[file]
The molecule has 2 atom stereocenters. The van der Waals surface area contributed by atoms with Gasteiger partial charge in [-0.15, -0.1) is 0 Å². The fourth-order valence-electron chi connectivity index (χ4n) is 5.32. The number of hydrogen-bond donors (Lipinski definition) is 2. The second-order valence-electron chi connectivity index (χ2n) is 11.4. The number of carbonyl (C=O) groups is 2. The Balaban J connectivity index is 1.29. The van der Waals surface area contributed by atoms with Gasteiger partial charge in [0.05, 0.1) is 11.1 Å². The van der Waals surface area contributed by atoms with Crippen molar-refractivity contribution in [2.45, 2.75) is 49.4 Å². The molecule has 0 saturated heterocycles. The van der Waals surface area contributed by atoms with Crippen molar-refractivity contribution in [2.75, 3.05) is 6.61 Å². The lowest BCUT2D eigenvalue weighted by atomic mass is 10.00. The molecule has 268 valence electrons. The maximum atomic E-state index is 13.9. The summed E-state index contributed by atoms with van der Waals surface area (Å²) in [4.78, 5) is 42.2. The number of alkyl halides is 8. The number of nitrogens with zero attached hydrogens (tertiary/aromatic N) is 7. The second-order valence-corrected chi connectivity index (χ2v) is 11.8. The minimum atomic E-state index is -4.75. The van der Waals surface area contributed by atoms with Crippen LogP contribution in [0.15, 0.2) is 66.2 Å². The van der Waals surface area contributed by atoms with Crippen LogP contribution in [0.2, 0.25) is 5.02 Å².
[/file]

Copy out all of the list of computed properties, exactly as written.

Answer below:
The molecule has 2 atom stereocenters. The van der Waals surface area contributed by atoms with Gasteiger partial charge in [-0.15, -0.1) is 0 Å². The fourth-order valence-electron chi connectivity index (χ4n) is 5.32. The number of hydrogen-bond donors (Lipinski definition) is 2. The second-order valence-electron chi connectivity index (χ2n) is 11.4. The number of carbonyl (C=O) groups is 2. The Balaban J connectivity index is 1.29. The van der Waals surface area contributed by atoms with Gasteiger partial charge in [0.05, 0.1) is 11.1 Å². The van der Waals surface area contributed by atoms with Crippen molar-refractivity contribution in [2.45, 2.75) is 49.4 Å². The molecule has 0 saturated heterocycles. The van der Waals surface area contributed by atoms with Crippen molar-refractivity contribution in [2.75, 3.05) is 6.61 Å². The lowest BCUT2D eigenvalue weighted by atomic mass is 10.00. The molecule has 268 valence electrons. The maximum atomic E-state index is 13.9. The summed E-state index contributed by atoms with van der Waals surface area (Å²) in [4.78, 5) is 42.2. The number of alkyl halides is 8. The number of nitrogens with zero attached hydrogens (tertiary/aromatic N) is 7. The second-order valence-corrected chi connectivity index (χ2v) is 11.8. The minimum atomic E-state index is -4.75. The van der Waals surface area contributed by atoms with Crippen LogP contribution in [0.15, 0.2) is 66.2 Å². The van der Waals surface area contributed by atoms with Crippen LogP contribution in [0.2, 0.25) is 5.02 Å².